A multiplexer is a device to connect sensors one after another to the same datalogger input. CS has the AM16/32 multiplexer. Apart from the obvious advantage of attaching more sensors to one datalogger, the CS multiplexer comes with another advantage for redox measurements. The AM16/32B uses relays to connect sensors one after another. As the resistance of an open relay is much higher than the logger input resistance, the time-average input resistance of the system is also much higher. Especially if the exchange current from redox active species at the redox electrode is relatively low, e.g. in poorer, dryer and/or more sandy soils, the quality of the redox measurements may improve.
Datalogger system maintenance
Dataloggers are designed to be left alone and do their job for months or perhaps years in a row. Still, many things can go wrong in the field; moisture, empty batteries and rodents are usually the main risks. When installation is ready, a first return visit could be scheduled after one week, the second check-up no longer than one month later, and then a regular schedule based on importance of the experiment, distance to the field site, possibility to check the system remotely, etc.
Moisture often causes damage, not only by water leaking into the enclosure, but also because of condensation. Warmer air inside the enclosure cools down during the night with condensation as a result. Include silica gel in the datalogger enclosure to absorb moisture and prevent condensation. If a system is remotely located and data transmitted, consider adding an RH sensor (e.g. the CS210) inside the enclosure. Enclosre and cable glands may be IP67/IP68 rated, it is still difficult to install everything fully waterproof. A logger inside a plastic inner box, in turn inside a metal outer enclosure, as recommended for safety grounding, also helps to keep water away from the logger. Make sure not to pinch wires when securing the lid.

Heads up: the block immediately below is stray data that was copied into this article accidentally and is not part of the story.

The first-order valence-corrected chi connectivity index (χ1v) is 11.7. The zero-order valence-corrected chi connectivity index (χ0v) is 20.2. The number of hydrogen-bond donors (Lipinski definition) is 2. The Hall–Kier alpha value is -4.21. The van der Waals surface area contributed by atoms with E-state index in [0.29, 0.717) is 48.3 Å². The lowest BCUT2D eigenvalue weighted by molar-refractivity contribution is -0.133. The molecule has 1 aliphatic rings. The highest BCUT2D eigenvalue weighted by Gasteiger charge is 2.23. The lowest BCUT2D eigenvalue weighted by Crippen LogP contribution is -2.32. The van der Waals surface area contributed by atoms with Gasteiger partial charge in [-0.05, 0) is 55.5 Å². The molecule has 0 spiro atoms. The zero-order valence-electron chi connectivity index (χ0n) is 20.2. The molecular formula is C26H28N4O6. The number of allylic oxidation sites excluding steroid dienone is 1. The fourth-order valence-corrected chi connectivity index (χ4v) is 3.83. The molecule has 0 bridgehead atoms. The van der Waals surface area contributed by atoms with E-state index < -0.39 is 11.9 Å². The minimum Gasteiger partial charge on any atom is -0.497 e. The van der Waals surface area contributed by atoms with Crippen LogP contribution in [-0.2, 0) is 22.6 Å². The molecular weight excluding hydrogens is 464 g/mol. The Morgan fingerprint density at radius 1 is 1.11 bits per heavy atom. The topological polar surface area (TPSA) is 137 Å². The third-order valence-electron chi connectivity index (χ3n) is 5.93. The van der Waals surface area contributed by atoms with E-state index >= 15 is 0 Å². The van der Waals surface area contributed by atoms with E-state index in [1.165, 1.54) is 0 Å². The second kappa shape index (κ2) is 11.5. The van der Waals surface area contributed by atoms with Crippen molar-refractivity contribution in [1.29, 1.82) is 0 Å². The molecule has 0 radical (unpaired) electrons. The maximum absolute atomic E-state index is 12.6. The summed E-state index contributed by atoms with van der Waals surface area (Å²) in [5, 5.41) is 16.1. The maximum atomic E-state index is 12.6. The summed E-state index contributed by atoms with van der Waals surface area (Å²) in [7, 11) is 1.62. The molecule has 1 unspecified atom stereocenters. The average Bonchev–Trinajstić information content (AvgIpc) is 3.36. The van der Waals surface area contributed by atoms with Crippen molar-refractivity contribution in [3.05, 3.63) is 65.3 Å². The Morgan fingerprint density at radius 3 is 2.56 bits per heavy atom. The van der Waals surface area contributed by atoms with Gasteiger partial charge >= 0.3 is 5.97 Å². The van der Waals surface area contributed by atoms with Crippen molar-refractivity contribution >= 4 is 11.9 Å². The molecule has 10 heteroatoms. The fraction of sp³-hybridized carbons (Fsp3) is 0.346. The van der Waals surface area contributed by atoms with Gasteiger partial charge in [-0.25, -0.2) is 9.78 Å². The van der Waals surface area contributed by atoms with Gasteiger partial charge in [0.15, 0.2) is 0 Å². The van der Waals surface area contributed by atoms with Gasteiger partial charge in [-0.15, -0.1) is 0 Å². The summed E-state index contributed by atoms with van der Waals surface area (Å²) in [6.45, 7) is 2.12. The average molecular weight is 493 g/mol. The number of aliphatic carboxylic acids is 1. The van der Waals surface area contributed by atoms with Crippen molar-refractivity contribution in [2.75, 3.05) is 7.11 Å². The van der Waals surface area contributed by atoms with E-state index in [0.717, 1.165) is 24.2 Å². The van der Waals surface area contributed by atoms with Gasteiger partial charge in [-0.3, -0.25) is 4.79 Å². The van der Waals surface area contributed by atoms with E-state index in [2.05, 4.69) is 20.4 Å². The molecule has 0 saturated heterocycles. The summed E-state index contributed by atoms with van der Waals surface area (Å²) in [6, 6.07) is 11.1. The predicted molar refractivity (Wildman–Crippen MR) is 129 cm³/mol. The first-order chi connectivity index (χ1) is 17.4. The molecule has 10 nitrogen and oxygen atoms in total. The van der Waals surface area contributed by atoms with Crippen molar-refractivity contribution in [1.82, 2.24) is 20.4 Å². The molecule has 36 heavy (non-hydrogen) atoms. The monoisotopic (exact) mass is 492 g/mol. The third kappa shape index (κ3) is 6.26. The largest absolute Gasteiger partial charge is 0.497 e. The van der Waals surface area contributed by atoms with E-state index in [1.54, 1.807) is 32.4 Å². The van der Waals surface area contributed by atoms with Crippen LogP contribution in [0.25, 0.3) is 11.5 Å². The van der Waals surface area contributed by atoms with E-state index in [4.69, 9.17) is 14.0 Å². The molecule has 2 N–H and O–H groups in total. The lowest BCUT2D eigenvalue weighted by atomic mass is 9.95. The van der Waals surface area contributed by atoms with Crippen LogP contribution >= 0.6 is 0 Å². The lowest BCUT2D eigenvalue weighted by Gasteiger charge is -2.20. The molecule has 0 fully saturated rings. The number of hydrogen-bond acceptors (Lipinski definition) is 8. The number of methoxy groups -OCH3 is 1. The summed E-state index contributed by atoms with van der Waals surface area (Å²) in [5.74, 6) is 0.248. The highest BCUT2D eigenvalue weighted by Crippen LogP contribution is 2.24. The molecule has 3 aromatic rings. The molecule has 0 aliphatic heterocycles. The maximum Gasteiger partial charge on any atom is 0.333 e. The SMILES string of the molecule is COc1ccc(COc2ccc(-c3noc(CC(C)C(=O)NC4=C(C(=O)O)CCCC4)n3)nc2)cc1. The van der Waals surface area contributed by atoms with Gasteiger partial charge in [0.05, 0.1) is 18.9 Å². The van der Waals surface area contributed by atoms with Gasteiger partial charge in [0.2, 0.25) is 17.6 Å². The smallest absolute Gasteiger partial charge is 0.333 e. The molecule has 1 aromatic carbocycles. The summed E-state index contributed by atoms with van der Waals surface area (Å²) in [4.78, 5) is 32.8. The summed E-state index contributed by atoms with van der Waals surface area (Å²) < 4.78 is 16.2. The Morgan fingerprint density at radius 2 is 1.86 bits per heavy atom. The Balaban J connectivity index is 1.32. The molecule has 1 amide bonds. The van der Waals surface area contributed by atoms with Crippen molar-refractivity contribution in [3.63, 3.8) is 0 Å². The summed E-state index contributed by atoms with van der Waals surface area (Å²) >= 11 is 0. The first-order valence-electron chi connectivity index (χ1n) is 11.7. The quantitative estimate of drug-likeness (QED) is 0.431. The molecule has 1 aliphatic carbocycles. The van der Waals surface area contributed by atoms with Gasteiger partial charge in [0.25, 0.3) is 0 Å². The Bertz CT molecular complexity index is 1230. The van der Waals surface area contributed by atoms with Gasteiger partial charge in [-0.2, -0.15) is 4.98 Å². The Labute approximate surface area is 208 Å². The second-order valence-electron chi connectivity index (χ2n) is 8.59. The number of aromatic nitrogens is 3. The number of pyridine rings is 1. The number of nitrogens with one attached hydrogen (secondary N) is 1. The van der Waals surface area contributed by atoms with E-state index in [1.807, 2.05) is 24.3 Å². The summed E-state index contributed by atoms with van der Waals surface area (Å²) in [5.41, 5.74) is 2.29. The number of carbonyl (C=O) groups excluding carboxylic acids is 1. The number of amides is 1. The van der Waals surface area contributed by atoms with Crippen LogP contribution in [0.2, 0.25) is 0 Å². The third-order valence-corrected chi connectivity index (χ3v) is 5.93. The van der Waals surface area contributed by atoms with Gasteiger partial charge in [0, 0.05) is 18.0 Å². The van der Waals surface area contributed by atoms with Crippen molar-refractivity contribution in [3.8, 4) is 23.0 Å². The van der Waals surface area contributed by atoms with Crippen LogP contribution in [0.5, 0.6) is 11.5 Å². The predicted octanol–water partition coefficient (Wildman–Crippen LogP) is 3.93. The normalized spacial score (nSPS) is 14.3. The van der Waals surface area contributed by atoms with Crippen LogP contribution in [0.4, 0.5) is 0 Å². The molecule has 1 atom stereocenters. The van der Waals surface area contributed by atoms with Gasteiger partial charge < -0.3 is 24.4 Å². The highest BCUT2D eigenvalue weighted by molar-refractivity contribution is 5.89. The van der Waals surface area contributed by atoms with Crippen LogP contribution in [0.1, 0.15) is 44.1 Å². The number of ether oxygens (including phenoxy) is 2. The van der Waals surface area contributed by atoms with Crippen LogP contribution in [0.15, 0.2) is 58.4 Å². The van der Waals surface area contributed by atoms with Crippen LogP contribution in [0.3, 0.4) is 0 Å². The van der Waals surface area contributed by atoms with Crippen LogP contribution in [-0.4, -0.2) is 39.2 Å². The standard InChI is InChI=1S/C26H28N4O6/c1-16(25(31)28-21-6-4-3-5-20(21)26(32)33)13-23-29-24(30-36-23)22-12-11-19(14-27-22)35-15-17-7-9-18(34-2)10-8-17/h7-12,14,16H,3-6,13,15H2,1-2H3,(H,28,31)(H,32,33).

Redox probe installation
The redox electrodes are strong, still install them with care. Too much force on the probes may cause the probes to bend and possibly break. As the outer wall of the probes is made out of fiberglass reinforced epoxy, a damaged probe may be very sharp!
Push or hammer
In soft soils as peat, unripened clay and rice paddies, the probes can often be pushed into the soil by hand. More difficult soils may require hammering, this is only possible on probes fitted with a nylon top cap. Preferably use a nylon hammer. If a probe gets stuck on a stone, stop further hammering. If pre-augering, try to use an auger with a diameter slightly smaller than the probe, to ensure good contact between the Pt sensors and the soil. Probes have been installed in sandy soils by first augering through a tube, then installing the probe inside the tube, and finally removing the tube to make the sand collapse onto the probe.
Field installed cabling is often attacked by rodents. Good protection is possible using conduit. Standard plastic and metal conduit is available in many sizes; polyethylene tubing as used for drinking water may be a strong and still flexible alternative. If for any reason conduit will not be used in the field, at least use probes with robust PUR multicore cables.
Redox signals are weak electrical signals. Therefore, electromagnetic interference (EMI) may have a significant impact on the measurements. Some EMI is almost always present, but e.g. power stations, electric motors and welding equipment cause a lot of EMI. Cable shields help to protect signals from EMI, but only if the shields are connected properly. Inside the probes, the shields are not connected. They should be connected to the earth on the datalogger side. If using an earthed metal (outer) enclosure, connect the shields to the enclosure, preferably using EMI cable glands. The metal enclosure and cable shields then make up a continuous EMI shield.
Retrieving a probe can be difficult. Pulling from the cable often results in damage. 8mm probes with igus CF2.01.04 cable, without nylon top cap, are your best bet if pulling from the cable will be the only option. Ask for extra strong embedded cables when ordering. 16mm probes can be made with a thin strong rope to pull the probe.